How to become a Newborn Stool Detective with Dr. Shruti Nathwani
Dr. Shruti Nathwani is a trainee Paediatrician working at Great Ormond Street Children’s Hospital and first time mum to 20 month old Jason. She talks about newborn stool and how it’s helpful in deciding if our babies are healthy.
How to become a Newborn Stool Detective
Don’t be alarmed when you see your baby’s first stool. The appearance will be one that you won’t forget but be prepared for multiple changes. The guide below will help you figure out your baby’s stool and advice on when you might need to see a healthcare professional. The contents of a newborn nappy can provide you with an abundance of information if you know how to decode it!
What should your newborn stool look like?
Your baby’s first stool called meconium is sticky, greenish-black and can either be passed during labour or within the first 24 hours. The first stool might appear offensive but it does not have an offensive odour. If your baby has not passed meconium within 24 hours of being born please get emergency medical attention for your baby.
The stool then changes to a runny, odourless, yellow/mustard if breastfed and a more solid, smelly, lighter brown if formula fed. A formula fed baby’s stool consistency might appear to be paste like and a breastfed baby’s stool can appear seedy, with a scrambled egg type consistency. If you switch from breastmilk to formula milk, you will notice the stool become thicker in consistency and slightly darker.
Some formula milk, including iron-fortified milk, can cause stool to appear green. Iron is an essential nutrient and component in formula milk and as long as your baby seems happy and well it can be continued. Breastfed babies can also pass the odd green stool which should not be concerning if they are well overall. In summary baby stool can range from shades of yellow, brown or green.
How often should my newborn pass stool?
In the first few days of life your baby might pass one or more stool per day. This will increase to around 2 stool per day and will continue for the first few weeks of life. Breastfed babies pass stool more frequently than formula fed babies and can even pass stool after each feed.
After around 6 weeks of age a breastfed baby’s stool frequency can change to 1 stool every few days or even 1 stool a week. Some breastfed babies will continue to pass stool after each feed. There are variations in the number of stool each individual baby passes so how do you know if your baby is passing enough stool? In summary if your baby is feeding well, gaining weight and seems well overall, then you’re on the right track!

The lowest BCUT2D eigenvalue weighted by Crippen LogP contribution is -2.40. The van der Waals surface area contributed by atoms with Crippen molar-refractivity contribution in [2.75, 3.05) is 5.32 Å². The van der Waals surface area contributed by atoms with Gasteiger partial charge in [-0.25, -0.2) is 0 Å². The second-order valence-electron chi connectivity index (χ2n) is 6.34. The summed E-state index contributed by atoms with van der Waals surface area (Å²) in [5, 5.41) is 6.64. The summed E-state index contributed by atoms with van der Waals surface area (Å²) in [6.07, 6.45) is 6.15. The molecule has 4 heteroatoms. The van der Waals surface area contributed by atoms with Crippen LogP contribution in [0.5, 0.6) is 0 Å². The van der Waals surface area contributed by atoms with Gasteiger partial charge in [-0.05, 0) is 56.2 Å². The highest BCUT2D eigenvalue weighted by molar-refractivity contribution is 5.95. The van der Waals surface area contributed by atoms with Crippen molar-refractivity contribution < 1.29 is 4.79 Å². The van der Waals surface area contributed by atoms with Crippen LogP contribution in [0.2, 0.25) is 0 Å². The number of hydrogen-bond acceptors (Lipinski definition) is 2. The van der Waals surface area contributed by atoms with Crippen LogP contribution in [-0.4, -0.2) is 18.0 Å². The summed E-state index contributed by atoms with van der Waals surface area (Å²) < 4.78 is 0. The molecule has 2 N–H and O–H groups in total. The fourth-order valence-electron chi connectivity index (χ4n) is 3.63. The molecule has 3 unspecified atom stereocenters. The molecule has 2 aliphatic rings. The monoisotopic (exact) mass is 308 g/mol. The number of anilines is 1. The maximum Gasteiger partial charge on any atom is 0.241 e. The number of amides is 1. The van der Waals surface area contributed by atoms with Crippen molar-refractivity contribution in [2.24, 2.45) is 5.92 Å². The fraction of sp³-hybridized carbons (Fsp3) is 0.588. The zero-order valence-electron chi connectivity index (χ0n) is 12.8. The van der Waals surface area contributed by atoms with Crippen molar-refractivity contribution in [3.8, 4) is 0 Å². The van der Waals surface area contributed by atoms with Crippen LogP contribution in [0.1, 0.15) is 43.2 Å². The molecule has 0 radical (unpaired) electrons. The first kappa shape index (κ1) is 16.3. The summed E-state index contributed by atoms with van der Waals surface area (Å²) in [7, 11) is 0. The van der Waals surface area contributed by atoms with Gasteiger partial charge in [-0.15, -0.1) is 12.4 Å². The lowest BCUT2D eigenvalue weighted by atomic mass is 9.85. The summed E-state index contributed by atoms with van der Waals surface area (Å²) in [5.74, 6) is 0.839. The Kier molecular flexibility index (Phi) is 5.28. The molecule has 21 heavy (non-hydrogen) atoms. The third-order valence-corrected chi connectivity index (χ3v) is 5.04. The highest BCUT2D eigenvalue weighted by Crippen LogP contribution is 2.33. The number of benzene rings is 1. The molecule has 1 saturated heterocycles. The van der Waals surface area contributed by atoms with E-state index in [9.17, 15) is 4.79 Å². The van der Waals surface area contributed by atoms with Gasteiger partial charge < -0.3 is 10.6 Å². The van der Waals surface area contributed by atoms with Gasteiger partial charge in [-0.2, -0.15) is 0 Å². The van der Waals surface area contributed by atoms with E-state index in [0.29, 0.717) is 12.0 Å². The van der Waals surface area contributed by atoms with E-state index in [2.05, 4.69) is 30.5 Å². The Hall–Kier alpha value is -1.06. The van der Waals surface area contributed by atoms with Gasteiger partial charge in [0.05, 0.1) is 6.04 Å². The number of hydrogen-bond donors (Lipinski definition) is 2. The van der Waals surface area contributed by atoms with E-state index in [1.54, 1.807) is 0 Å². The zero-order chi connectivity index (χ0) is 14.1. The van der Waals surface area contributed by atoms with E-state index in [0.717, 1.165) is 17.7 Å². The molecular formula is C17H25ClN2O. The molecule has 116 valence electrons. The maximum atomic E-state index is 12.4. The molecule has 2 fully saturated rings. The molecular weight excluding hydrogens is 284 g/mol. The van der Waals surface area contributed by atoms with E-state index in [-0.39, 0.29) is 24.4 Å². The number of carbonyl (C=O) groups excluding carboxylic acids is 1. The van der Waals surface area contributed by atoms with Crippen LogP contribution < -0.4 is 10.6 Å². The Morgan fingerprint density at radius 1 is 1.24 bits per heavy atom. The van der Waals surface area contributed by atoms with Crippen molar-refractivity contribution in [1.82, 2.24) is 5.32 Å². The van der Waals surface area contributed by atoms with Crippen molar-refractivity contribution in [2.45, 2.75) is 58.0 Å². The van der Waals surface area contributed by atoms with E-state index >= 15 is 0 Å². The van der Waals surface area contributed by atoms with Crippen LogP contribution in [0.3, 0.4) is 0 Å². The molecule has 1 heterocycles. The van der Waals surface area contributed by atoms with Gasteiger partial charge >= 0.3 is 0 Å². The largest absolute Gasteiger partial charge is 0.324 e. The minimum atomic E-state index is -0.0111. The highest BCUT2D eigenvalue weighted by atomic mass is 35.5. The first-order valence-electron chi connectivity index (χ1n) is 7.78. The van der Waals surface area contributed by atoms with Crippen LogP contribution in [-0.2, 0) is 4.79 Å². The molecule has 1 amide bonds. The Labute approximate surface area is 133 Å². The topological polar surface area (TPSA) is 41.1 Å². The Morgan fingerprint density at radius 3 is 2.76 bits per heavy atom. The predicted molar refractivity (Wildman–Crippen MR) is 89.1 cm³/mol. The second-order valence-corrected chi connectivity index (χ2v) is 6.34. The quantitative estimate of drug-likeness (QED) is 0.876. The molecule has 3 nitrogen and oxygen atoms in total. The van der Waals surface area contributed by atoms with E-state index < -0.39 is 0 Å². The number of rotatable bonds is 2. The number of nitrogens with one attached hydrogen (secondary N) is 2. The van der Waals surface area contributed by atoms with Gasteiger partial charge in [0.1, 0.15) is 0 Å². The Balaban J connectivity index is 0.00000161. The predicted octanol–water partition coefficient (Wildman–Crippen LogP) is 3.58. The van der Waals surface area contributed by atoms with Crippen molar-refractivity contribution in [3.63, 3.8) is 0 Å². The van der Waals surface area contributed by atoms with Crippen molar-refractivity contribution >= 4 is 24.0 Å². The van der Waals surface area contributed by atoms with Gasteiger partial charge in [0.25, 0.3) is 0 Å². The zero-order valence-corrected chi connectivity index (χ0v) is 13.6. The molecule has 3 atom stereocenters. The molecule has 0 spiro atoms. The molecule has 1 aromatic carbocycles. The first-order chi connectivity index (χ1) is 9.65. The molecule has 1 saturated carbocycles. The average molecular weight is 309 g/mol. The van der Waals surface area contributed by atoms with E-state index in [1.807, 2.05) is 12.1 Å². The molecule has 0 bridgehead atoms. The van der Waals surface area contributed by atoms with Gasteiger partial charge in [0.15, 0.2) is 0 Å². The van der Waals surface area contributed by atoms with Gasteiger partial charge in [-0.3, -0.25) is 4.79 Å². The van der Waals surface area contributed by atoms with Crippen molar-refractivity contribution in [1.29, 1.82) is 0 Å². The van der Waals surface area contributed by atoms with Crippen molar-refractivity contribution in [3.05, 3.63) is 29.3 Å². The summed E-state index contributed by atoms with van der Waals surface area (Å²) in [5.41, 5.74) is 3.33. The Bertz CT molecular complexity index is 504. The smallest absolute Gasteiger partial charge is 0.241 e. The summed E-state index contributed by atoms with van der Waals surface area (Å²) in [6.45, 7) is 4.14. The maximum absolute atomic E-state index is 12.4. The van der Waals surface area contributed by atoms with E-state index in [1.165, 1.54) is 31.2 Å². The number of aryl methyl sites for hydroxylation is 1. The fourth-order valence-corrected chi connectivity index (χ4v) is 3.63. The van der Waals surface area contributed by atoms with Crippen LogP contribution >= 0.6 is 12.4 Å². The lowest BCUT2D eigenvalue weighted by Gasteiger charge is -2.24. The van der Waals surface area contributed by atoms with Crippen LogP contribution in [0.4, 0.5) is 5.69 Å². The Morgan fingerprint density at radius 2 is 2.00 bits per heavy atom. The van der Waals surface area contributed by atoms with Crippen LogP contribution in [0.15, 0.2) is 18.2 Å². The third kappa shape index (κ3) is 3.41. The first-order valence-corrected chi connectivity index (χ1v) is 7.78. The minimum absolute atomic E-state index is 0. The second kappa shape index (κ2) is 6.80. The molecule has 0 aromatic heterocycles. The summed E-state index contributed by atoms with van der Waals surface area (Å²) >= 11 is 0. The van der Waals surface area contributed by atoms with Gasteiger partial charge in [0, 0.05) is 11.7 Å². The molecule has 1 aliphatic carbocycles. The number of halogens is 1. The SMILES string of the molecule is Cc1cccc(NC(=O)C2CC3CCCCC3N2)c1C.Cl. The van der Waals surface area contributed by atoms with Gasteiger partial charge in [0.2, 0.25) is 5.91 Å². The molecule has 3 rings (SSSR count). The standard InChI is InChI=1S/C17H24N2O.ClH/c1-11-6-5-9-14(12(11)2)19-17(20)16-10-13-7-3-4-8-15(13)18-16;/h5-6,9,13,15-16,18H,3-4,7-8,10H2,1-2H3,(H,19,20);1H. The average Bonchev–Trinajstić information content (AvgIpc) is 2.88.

When should I be worried about my baby’s stool?
The following warrant a timely review of your newborn baby by a medical professional:
🔻Blood in stool
🔻Chalky white stool
🔻Green Black stool (after day 3 of life) and not on iron supplements
🔻Green mucous stained stool > 2 consecutive days
🔻Constipation (dry hard pellets) + pain
🔻No stool passed > 7-10 day or earlier if baby appears unwell
If you are worried about your newborn’s stool, don’t hesitate to take a picture and show it to your healthcare professional. A visual aid can be very helpful alongside a history and examination of your child.
Disclaimer: Please note this article is made available for educational purposes only and is not a substitute for competent medical advice. If your child is unwell, you must consult a medical professional in person.
Dr. Shruti Nathwani is the founder of @thechildrensmedic, an educational Instagram account focused on evidence based medical guidance surrounding newborn, infant and child health. She uses her own experiences as a mother and Paediatric Trainee to support parents throughout their parenting journey sharing practical tips and knowledge along the way.
See her talk on 'How to Spot When Your Baby is Unwell' at The Baby Show Live Talks Stage on Saturday 5th March at 2.45pm.